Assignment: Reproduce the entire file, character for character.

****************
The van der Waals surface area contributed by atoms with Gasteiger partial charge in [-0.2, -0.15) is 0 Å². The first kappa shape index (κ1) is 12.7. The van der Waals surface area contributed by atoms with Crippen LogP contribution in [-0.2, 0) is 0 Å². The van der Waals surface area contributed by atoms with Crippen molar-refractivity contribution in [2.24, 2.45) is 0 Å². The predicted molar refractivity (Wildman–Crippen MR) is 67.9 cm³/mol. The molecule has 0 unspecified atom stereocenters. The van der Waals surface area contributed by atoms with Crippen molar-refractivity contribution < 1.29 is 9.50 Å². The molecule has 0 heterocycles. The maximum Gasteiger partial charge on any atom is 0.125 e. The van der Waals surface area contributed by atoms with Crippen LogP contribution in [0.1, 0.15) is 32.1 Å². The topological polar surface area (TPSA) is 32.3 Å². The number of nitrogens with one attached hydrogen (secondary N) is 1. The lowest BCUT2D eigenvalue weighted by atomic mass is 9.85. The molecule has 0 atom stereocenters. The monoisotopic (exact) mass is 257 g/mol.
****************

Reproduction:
The van der Waals surface area contributed by atoms with Gasteiger partial charge in [-0.2, -0.15) is 0 Å². The first kappa shape index (κ1) is 12.7. The van der Waals surface area contributed by atoms with Crippen LogP contribution in [-0.2, 0) is 0 Å². The van der Waals surface area contributed by atoms with Crippen molar-refractivity contribution in [2.24, 2.45) is 0 Å². The predicted molar refractivity (Wildman–Crippen MR) is 67.9 cm³/mol. The molecule has 0 unspecified atom stereocenters. The van der Waals surface area contributed by atoms with Crippen molar-refractivity contribution < 1.29 is 9.50 Å². The molecule has 0 heterocycles. The maximum Gasteiger partial charge on any atom is 0.125 e. The van der Waals surface area contributed by atoms with Crippen LogP contribution in [0.1, 0.15) is 32.1 Å². The topological polar surface area (TPSA) is 32.3 Å². The number of nitrogens with one attached hydrogen (secondary N) is 1. The lowest BCUT2D eigenvalue weighted by atomic mass is 9.85. The molecule has 0 atom stereocenters. The monoisotopic (exact) mass is 257 g/mol.